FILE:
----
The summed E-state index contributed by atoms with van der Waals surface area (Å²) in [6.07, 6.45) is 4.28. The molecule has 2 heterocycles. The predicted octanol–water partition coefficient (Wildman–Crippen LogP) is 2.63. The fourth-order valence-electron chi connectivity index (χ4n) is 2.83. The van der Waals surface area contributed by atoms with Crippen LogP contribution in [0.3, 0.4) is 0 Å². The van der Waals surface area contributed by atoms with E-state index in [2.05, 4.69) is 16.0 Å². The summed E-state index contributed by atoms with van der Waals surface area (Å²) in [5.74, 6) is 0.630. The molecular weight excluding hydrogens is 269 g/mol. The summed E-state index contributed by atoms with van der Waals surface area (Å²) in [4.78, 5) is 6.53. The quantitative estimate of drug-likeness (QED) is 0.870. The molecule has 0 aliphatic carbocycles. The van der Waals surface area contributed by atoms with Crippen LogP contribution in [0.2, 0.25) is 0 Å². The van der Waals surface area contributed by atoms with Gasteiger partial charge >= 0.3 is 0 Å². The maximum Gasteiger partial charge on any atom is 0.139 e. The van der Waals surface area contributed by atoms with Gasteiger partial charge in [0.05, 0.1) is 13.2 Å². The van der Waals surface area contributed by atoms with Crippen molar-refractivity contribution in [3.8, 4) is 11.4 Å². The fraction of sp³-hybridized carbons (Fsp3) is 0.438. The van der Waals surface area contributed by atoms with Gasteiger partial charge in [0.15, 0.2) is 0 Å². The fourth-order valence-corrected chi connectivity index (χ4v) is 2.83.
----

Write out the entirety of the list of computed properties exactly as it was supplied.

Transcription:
The summed E-state index contributed by atoms with van der Waals surface area (Å²) in [6.07, 6.45) is 4.28. The molecule has 2 heterocycles. The predicted octanol–water partition coefficient (Wildman–Crippen LogP) is 2.63. The fourth-order valence-electron chi connectivity index (χ4n) is 2.83. The van der Waals surface area contributed by atoms with Crippen LogP contribution in [0.3, 0.4) is 0 Å². The van der Waals surface area contributed by atoms with E-state index in [2.05, 4.69) is 16.0 Å². The summed E-state index contributed by atoms with van der Waals surface area (Å²) in [5.74, 6) is 0.630. The molecular weight excluding hydrogens is 269 g/mol. The summed E-state index contributed by atoms with van der Waals surface area (Å²) in [4.78, 5) is 6.53. The quantitative estimate of drug-likeness (QED) is 0.870. The molecule has 0 aliphatic carbocycles. The van der Waals surface area contributed by atoms with Crippen LogP contribution in [0.2, 0.25) is 0 Å². The van der Waals surface area contributed by atoms with Gasteiger partial charge >= 0.3 is 0 Å². The maximum Gasteiger partial charge on any atom is 0.139 e. The van der Waals surface area contributed by atoms with Gasteiger partial charge in [0.05, 0.1) is 13.2 Å². The van der Waals surface area contributed by atoms with Crippen molar-refractivity contribution in [3.8, 4) is 11.4 Å². The fraction of sp³-hybridized carbons (Fsp3) is 0.438. The van der Waals surface area contributed by atoms with Gasteiger partial charge in [0.15, 0.2) is 0 Å². The fourth-order valence-corrected chi connectivity index (χ4v) is 2.83.